When Bob DeAngelo got the call, he almost died.
He’ll never forget it. It was July 4, 2010, and DeAngelo was following orders. His wife needed the windows washed. She didn’t care that he’d just got back from biking across the country to raise money for the Boys and Girls Club of Greenwich. The windows needed cleaning.
So there he was, up on the ladder, when his son handed him the phone.
On the other end of the line was a man he didn’t know, a man named Mark Dowley.
“He said, ‘I’m about to tell you a big secret you can’t tell anyone or I’m going to shoot you,” remembers DeAngelo, then the executive director of the Greenwich Boys and Girls Club.
Dowley was an associate of LeBron James’, and the secret was that he wanted to use the Greenwich Boys and Girls Club’s gym for The Decision, an ESPN-produced live broadcast of James announcing where he would play basketball next season, the most anticipated sports news in the world. And he needed it in four days.
“I nearly fell off the ladder,” says DeAngelo laughing. “The plan was, they wanted to keep it a secret and they were going to record it in our gym, from the Boys and Girls Club of Greenwich, basically.”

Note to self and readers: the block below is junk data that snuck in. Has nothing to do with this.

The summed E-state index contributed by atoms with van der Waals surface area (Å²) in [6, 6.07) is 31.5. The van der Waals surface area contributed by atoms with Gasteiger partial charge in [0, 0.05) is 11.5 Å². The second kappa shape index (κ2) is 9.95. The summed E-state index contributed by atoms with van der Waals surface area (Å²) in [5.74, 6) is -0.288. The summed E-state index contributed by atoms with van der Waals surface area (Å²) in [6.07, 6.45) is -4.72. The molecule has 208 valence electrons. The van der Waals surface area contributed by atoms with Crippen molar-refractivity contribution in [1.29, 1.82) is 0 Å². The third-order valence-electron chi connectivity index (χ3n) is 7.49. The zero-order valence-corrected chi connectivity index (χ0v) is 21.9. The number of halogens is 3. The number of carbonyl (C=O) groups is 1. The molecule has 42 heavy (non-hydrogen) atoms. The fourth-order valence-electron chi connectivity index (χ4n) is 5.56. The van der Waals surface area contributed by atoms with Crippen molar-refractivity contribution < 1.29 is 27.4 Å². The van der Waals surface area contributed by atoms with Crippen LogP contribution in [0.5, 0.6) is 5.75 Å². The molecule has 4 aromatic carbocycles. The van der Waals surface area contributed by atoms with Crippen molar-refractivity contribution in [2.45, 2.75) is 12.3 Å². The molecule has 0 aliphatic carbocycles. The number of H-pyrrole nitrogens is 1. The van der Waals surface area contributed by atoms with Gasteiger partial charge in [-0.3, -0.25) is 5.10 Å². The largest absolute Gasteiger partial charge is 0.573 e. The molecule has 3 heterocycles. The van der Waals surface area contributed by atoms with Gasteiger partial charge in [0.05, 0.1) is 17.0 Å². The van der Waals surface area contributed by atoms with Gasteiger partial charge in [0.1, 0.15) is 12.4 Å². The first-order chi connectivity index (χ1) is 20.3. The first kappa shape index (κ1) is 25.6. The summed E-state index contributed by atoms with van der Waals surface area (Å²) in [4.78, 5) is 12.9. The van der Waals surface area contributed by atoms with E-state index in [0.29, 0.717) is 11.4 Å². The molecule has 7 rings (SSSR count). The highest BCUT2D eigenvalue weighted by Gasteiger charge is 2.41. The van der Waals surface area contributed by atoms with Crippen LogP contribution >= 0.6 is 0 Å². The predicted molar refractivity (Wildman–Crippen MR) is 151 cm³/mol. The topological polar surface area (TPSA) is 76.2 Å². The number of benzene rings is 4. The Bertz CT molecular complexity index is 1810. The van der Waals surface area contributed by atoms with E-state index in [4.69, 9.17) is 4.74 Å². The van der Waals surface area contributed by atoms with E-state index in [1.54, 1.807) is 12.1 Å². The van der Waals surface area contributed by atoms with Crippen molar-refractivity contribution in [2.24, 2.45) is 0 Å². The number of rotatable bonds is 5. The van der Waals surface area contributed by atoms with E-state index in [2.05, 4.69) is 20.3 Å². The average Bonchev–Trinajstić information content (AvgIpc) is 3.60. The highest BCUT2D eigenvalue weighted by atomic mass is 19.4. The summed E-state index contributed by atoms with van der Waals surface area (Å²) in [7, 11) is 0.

Dowley lived in Greenwich and LeBron would also be in the area attending Carmlelo Anthony’s July 10 wedding. And James had been working with the Boys and Girls Club of America, so the Greenwich location, a red brick building in one of the nation’s wealthiest zip codes, made the most sense.
DeAngelo was told not to tell anyone but just a couple of staff members. He wasn’t even permitted to alert the police.
One of the people DeAngelo told was Don Palmer, the Club’s Program Director at the time.
“He said, ‘You’re not going to believe this, but LeBron James is going to come up to the Boys and Girls Club with ESPN and he’s going to make his announcement on where he’s going to play on Thursday night,” remembers Palmer. “I was like are you kidding me?”